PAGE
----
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Fly fisherman Mike Gasiecki trudges through snow while fly fishing during a winter blizzard in Hopeville Canyon, West Virginia December 8, 2013. Credit: Reuters/Gary Cameron

Storm pushes up U.S. East Coast after deep freeze in the South

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(Reuters) - A massive winter storm that left parts of the Southeastern United States in a deep freeze pushed up the East Coast on Sunday, with snow and ice snarling road travel and forcing another round of airline cancellations.

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The storm system dropped between 3 and 6 inches of snow on West Virginia early Sunday before blanketing the Washington, D.C., metro area with its first accumulation of the season.

Marching north, it was expected to pummel the East Coast with snow, sleet, and freezing rain from Baltimore to north of Portland, Maine, according to the National Weather Service.

The storm system coated roads and highways from Virginia through southeastern Pennsylvania with snow and ice, and reduced visibility made car travel treacherous. The Delaware Memorial Bridge, which links Delaware with New Jersey, was closed briefly "due to ice and multiple accidents," according to the bridge's official Twitter account.

Parts of Maryland, Delaware and southern New Jersey could get up to a foot of snow, said Brian Hurley, a meteorologist with the National Weather Service.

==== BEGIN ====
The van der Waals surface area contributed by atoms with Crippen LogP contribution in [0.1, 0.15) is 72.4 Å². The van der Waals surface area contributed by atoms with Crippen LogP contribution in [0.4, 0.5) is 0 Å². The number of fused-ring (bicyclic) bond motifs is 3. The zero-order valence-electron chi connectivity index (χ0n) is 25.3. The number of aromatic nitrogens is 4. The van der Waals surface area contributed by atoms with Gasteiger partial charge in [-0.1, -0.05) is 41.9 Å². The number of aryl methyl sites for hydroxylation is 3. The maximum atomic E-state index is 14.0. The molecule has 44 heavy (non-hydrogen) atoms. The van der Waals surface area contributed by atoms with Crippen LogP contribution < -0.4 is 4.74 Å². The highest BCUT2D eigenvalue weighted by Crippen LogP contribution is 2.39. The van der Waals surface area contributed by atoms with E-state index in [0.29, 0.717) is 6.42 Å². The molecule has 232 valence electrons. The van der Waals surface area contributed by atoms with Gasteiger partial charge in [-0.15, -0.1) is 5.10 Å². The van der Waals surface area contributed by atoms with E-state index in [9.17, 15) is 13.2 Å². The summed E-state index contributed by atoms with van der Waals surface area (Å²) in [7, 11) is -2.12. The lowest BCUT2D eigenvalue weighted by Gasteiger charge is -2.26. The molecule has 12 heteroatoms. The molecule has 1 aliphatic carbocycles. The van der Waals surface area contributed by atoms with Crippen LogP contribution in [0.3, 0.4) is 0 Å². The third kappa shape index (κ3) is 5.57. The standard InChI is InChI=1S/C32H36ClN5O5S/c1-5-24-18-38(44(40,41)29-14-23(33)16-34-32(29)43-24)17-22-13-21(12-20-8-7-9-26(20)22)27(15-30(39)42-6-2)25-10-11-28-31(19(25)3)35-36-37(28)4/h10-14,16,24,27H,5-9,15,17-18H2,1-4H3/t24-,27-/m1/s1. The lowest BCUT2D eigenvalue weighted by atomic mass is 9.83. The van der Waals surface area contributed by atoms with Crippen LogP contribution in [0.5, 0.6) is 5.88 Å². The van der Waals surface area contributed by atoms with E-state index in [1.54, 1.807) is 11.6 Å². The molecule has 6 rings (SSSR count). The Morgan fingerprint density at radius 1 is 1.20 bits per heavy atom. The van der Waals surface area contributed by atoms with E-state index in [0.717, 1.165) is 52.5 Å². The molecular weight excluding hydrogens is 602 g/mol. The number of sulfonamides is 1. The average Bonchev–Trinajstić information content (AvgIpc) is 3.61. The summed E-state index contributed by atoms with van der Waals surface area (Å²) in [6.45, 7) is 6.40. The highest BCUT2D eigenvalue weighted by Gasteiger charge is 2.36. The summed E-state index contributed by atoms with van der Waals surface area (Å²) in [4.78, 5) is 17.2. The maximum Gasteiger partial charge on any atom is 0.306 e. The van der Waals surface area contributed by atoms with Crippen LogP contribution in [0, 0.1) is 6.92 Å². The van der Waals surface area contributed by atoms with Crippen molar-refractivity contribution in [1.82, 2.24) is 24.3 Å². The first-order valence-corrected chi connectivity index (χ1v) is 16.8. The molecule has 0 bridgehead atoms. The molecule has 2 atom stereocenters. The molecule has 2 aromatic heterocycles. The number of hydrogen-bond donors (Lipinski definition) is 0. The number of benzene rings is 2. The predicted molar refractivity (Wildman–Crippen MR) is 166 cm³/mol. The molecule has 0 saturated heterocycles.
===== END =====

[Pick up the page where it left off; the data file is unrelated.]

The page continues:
"What's really significant about this system is this narrow band of heavy snow in some areas," he said.

Flights to and from Philadelphia International were temporarily grounded, the Federal Aviation Administration said.

Just to the west of Philadelphia, near Morgantown, more than 50 cars and trucks were damaged in a series of chain-reaction crashes on the Pennsylvania Turnpike just after noon on Sunday, turnpike spokesman Carl DeFebo said.

The crash that started the chain reaction involved 12 vehicles. One man was killed when he exited his vehicle after that crash, DeFebo said.

In the Northeast, the storm system closed in on New York City and could linger over the tri-state area through Monday morning's rush hour commute. The New York City Department of Sanitation issued a "snow alert" starting Sunday afternoon, and was preparing salt spreaders and plows to clear covered roads.

An expected 1 to 3 inches of snowfall in Philadelphia and New York City would be the first of the season, and comes about 10 days earlier than the average first snowfall, according to the National Weather Service.

2,500 FLIGHTS CANCELED

Professional football games went ahead but several players were injured by slipping on the slick fields.

Snow covered the ground and stands at Baltimore's M&T Stadium, where the Baltimore Ravens played the Minnesota Vikings in driving wind and 25-degree Fahrenheit (minus 4 Celsius) conditions. The Philadelphia Eagles beat the Detroit Lions in near white-out conditions.